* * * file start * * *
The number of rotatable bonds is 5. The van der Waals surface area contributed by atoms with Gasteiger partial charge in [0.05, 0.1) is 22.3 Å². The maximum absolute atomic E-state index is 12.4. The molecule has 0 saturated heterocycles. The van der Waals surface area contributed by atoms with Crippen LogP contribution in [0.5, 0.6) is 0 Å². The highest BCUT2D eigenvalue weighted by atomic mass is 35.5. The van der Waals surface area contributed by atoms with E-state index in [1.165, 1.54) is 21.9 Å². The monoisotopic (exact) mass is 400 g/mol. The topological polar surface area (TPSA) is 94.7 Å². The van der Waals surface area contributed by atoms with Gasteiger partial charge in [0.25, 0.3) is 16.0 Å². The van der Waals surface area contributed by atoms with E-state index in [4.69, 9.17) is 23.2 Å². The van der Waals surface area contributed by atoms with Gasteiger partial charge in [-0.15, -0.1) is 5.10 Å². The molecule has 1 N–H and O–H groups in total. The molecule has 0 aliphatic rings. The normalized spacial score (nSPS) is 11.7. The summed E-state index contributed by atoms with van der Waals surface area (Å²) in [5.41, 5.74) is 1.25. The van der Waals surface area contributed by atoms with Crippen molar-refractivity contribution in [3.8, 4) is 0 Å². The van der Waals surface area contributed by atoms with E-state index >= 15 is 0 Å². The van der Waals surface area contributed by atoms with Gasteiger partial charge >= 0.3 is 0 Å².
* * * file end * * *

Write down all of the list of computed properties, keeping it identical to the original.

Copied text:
The number of rotatable bonds is 5. The van der Waals surface area contributed by atoms with Gasteiger partial charge in [0.05, 0.1) is 22.3 Å². The maximum absolute atomic E-state index is 12.4. The molecule has 0 saturated heterocycles. The van der Waals surface area contributed by atoms with Crippen LogP contribution in [0.5, 0.6) is 0 Å². The highest BCUT2D eigenvalue weighted by atomic mass is 35.5. The van der Waals surface area contributed by atoms with E-state index in [1.165, 1.54) is 21.9 Å². The monoisotopic (exact) mass is 400 g/mol. The topological polar surface area (TPSA) is 94.7 Å². The van der Waals surface area contributed by atoms with Gasteiger partial charge in [0.25, 0.3) is 16.0 Å². The van der Waals surface area contributed by atoms with E-state index in [4.69, 9.17) is 23.2 Å². The van der Waals surface area contributed by atoms with Gasteiger partial charge in [-0.15, -0.1) is 5.10 Å². The molecule has 1 N–H and O–H groups in total. The molecule has 0 aliphatic rings. The normalized spacial score (nSPS) is 11.7. The summed E-state index contributed by atoms with van der Waals surface area (Å²) in [5.41, 5.74) is 1.25. The van der Waals surface area contributed by atoms with Crippen molar-refractivity contribution in [3.8, 4) is 0 Å². The van der Waals surface area contributed by atoms with E-state index >= 15 is 0 Å². The van der Waals surface area contributed by atoms with Gasteiger partial charge >= 0.3 is 0 Å².